Alexa Vega – Spy Kids 4

August 19, 2011 by  
Filed under Chaléwood, Interviews

After the sequel “Spy Kids 3-D: Game Over” wrapped in 2003, actress Alexa Vega though playing her role as a pint-size secret agent was complete. At 15 years old, Vega didn’t exactly put the “kid” in “Spy Kids” anymore. She was growing up fast.

“I really thought it was over after ‘Spy Kids 3,’” Alexa said during an exclusive interview to promote “Spy Kids: All the Time in the World in 4D,” the fourth film of the franchise. “I was really floored when I heard we were coming back. To come back eight years later is so wonderful.”

In “Spy Kids 4,” Vega reprises her role as Carmen Cortez, but does so as a secondary character. Now a young woman, Carmen and her onscreen brother Juni (played once again by Daryl Sabara), pass the touch to a new pair of spy kids (Rowan Blachard and Mason Cook) for a whole different adventure against a supervillain known as the Timekeeper (Jeremy Piven).

During our interview, Vega, who has starred in such films as “Repo: The Genetic Opera” and “From Prada to Nada” since the last “Spy Kids” film, talked about what she cherishes most from the first three films and what she’s looking for in the industry now that she’s not a kid anymore.

Did you give Rowan and Mason any advice from all your years of “Spy Kids” experience?

I told them to enjoy every moment and not to expect anything from it. If good things are going to happen, then just let them happen. Don’t have any expectations, that way when things do happen it can be that much more exciting.

It’s been 10 years since the first “Spy Kids” hit theaters. Do you remember most of it?

I remember all of it. I was so little, but I remember everything. I had never done a film like that before. I had never been a part of anything that cool. We had gadgets and we did stunts. It was the first time I was ever on a harness, which was exciting. I remember the first time walking back on the set for “Spy Kids 4” and seeing a lot of our old sets and getting giddy. I was like, “Can you believe we were as little as these little kids are when we started this movie?”

So, when you looked at Rowan did it feel pretty surreal?

It was very surreal. It was so weird. I was like, “I don’t ever remember being that little in the movie.” When our costume designer pulled out all of our old costumes I couldn’t believe it. The pants were so small!

Over these last 10 years what have been some of the highlights for you in this franchise?

I think the highlight is being a part of this film franchise that people truly love. I loved working with the same cast and crew for all of the films. You really become a family. That was definitely my favorite thing out of everything. Working with Robert Rodriguez was wonderful. I call him papi like if he was my dad.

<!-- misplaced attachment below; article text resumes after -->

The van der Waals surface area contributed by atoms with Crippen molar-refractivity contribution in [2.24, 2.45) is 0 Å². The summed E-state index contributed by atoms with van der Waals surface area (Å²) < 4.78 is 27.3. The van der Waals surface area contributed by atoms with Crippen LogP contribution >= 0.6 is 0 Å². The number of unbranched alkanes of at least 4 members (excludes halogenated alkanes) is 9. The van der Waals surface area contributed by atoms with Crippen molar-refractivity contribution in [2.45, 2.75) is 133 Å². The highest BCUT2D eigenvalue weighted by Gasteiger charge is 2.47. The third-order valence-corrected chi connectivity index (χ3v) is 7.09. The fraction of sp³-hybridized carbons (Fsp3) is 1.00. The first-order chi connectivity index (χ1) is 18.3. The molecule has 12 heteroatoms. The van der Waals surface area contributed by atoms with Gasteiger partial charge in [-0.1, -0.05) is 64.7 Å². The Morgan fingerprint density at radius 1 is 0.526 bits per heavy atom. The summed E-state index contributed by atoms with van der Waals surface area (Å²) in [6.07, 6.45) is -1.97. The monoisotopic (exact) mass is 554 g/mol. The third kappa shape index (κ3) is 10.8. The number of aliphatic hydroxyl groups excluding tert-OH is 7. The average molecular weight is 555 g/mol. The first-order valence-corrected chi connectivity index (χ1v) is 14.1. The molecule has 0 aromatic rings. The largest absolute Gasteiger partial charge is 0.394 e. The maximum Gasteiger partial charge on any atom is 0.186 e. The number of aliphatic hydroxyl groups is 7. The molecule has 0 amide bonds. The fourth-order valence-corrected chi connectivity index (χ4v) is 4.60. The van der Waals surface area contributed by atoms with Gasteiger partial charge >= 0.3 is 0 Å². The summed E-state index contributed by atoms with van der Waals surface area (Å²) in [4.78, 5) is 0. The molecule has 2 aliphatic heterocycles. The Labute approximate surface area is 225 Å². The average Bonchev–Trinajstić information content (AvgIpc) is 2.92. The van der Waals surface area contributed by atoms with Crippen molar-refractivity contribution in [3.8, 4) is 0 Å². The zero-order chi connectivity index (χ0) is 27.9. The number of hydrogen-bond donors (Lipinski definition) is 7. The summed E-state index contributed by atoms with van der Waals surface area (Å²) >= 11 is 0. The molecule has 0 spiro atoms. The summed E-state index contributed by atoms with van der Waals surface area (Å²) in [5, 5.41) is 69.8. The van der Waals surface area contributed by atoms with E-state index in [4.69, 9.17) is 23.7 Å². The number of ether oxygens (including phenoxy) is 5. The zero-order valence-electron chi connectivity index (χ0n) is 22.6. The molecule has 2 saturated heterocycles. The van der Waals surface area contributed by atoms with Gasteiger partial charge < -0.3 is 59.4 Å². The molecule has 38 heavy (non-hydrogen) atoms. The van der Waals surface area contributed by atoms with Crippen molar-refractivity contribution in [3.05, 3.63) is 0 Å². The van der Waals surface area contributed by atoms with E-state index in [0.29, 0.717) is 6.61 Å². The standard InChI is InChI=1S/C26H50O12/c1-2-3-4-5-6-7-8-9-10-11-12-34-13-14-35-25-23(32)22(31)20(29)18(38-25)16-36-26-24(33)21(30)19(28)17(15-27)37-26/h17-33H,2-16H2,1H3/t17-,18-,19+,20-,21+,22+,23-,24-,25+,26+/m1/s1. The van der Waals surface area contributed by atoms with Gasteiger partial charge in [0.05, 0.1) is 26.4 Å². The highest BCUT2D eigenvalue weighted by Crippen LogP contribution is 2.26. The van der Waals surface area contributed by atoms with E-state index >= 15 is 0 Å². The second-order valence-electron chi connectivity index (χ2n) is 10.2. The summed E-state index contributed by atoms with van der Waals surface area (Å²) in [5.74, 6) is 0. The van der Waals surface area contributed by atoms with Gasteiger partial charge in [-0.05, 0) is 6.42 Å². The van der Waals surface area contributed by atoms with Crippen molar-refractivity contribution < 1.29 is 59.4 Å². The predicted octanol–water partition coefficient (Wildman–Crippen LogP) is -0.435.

I know you and Robert have become great friends over the last decade. I read he even walked you down the aisle and gave you away at your wedding last year.

He did. We’ve become very close. I love him.

I’m sure you could brag about him as a person all day, but tell me about him from an actress’s perspective who has worked with him four times.

The thing with Robert is that he’s a very hands-on, do-it-all director. He writes, directs, scores, and edits. I don’t know how he does it all. It takes so much work. He is truly a genius. I feel like a lot of directors are inspired by him because if he wants to make a movie he will get it made by any means possible.

I’ve been to Troublemaker Studios once before to interview Robert. What is it like to be in that environment as an actress? It must feel like its own little world out there in Austin.

It really is. During the first “Spy Kids,” Troublemaker was just starting. It wasn’t even near what it is today. I was kind of a part of that growth during these last three films and now coming back for this fourth one. It’s fun to see how far it has come along. I think shooting there is a huge part of the process. Robert really brings something wonderful to that community in Austin.

Some of Robert’s fans of his more hardcore action films like “Sin City” wish he would stop making kids’ movies. What do you think about how he switches back and forth from family-friendly movies like “Spy Kids” to movies as ultra-violent as “Machete?”

I feel like it’s so easy to get bored. I would be the same way if I had to play the same character over and over again. You really want to change it up. If you look at some of the characters I’ve played, they’re all so different. I think that’s how Robert does it. You don’t want to be stuck in the same genre all the time. You want to keep people guessing. What makes Johnny Depp so brilliant is you truly have no idea what kind of character he’s going to play next.

What are you specifically looking for in the film industry now that you are a bit older? You’re in your early 20s and you have a better idea about how everything works, so what kind of roles do you want?

It’s not something specific. It just comes down to finding the right project. If a script comes together and you end up liking the people who are part of it, that’s when you can make magic happen. It’s a huge combination of trying to find something you think you can deliver on and a director you think you can collaborate with to make a good picture.

Has it felt like a cutthroat business for you so far?

Absolutely. The older you get, the more competition there is. When you’re younger, there aren’t very many kid actors. It’s a lot easier to get jobs. Now, I’m going up against these beautiful and talented actresses. To be in the running with some of the company I’ve been in is just flattering. It is hard. You really have to build your name in this business as quickly as possible.

How do you feel like you separate yourself from the crowd?

You know, I’m very fortunate. I can still play roles that are very young. I just finished playing a 15-year-old character on a TV show. It helps. I think I just like to keep people guessing. I’ve done very different films like “Repo: The Genetic Opera”  and I know have a very different fan base from that movie – more of the goth crowd and people who are a little edgier than the “Spy Kids” audience. It’s nice to have that support from all ends. It comes down to the fan base at the end of the day. They’re the ones rooting for you. If you can keep your fans happy, I think you can have a good, solid career.